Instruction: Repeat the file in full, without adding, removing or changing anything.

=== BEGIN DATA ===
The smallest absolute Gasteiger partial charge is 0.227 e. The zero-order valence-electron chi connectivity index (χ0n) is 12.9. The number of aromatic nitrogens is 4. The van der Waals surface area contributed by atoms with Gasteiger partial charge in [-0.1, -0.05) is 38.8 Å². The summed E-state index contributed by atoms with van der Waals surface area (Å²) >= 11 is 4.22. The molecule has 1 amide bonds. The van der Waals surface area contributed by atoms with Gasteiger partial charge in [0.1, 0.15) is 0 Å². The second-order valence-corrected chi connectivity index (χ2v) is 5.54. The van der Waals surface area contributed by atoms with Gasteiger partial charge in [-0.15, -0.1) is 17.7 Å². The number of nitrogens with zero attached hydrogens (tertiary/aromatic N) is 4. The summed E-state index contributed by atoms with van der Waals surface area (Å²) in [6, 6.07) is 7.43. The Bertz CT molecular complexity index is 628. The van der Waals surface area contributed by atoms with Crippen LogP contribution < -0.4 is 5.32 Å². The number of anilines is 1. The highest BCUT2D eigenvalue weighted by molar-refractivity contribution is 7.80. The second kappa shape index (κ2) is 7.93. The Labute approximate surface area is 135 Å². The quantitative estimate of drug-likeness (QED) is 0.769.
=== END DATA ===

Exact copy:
The smallest absolute Gasteiger partial charge is 0.227 e. The zero-order valence-electron chi connectivity index (χ0n) is 12.9. The number of aromatic nitrogens is 4. The van der Waals surface area contributed by atoms with Gasteiger partial charge in [-0.1, -0.05) is 38.8 Å². The summed E-state index contributed by atoms with van der Waals surface area (Å²) >= 11 is 4.22. The molecule has 1 amide bonds. The van der Waals surface area contributed by atoms with Gasteiger partial charge in [0.1, 0.15) is 0 Å². The second-order valence-corrected chi connectivity index (χ2v) is 5.54. The van der Waals surface area contributed by atoms with Gasteiger partial charge in [-0.15, -0.1) is 17.7 Å². The number of nitrogens with zero attached hydrogens (tertiary/aromatic N) is 4. The summed E-state index contributed by atoms with van der Waals surface area (Å²) in [6, 6.07) is 7.43. The Bertz CT molecular complexity index is 628. The van der Waals surface area contributed by atoms with Crippen LogP contribution < -0.4 is 5.32 Å². The number of anilines is 1. The highest BCUT2D eigenvalue weighted by molar-refractivity contribution is 7.80. The second kappa shape index (κ2) is 7.93. The Labute approximate surface area is 135 Å². The quantitative estimate of drug-likeness (QED) is 0.769.